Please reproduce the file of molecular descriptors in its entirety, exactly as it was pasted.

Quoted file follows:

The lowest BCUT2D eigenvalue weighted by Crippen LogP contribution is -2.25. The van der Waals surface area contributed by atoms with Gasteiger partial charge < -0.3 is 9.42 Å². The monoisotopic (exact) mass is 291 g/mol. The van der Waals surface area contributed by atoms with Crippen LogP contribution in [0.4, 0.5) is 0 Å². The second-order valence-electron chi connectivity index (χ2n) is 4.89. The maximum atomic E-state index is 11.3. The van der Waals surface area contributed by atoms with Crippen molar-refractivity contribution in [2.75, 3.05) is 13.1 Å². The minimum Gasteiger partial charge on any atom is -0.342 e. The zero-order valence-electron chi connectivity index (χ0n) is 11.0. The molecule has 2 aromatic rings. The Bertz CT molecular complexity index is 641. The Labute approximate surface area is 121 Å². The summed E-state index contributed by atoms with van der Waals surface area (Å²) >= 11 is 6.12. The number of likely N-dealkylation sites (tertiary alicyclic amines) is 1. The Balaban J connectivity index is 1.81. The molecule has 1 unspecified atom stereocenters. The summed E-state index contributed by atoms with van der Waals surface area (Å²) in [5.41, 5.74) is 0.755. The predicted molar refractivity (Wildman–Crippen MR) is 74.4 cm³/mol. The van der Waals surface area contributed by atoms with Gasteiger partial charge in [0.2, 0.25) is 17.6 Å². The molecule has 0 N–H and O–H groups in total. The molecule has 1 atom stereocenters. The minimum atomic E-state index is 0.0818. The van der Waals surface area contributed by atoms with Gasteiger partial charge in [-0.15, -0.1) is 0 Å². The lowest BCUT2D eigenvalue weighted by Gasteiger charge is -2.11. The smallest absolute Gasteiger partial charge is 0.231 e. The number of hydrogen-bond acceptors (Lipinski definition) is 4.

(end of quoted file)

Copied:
The lowest BCUT2D eigenvalue weighted by Crippen LogP contribution is -2.25. The van der Waals surface area contributed by atoms with Gasteiger partial charge < -0.3 is 9.42 Å². The monoisotopic (exact) mass is 291 g/mol. The van der Waals surface area contributed by atoms with Crippen LogP contribution in [0.4, 0.5) is 0 Å². The second-order valence-electron chi connectivity index (χ2n) is 4.89. The maximum atomic E-state index is 11.3. The van der Waals surface area contributed by atoms with Crippen molar-refractivity contribution in [2.75, 3.05) is 13.1 Å². The minimum Gasteiger partial charge on any atom is -0.342 e. The zero-order valence-electron chi connectivity index (χ0n) is 11.0. The molecule has 2 aromatic rings. The Bertz CT molecular complexity index is 641. The Labute approximate surface area is 121 Å². The summed E-state index contributed by atoms with van der Waals surface area (Å²) >= 11 is 6.12. The number of likely N-dealkylation sites (tertiary alicyclic amines) is 1. The Balaban J connectivity index is 1.81. The molecule has 1 unspecified atom stereocenters. The summed E-state index contributed by atoms with van der Waals surface area (Å²) in [5.41, 5.74) is 0.755. The predicted molar refractivity (Wildman–Crippen MR) is 74.4 cm³/mol. The van der Waals surface area contributed by atoms with Gasteiger partial charge in [0.2, 0.25) is 17.6 Å². The molecule has 0 N–H and O–H groups in total. The molecule has 1 atom stereocenters. The minimum atomic E-state index is 0.0818. The van der Waals surface area contributed by atoms with Gasteiger partial charge in [-0.15, -0.1) is 0 Å². The lowest BCUT2D eigenvalue weighted by Gasteiger charge is -2.11. The smallest absolute Gasteiger partial charge is 0.231 e. The number of hydrogen-bond acceptors (Lipinski definition) is 4.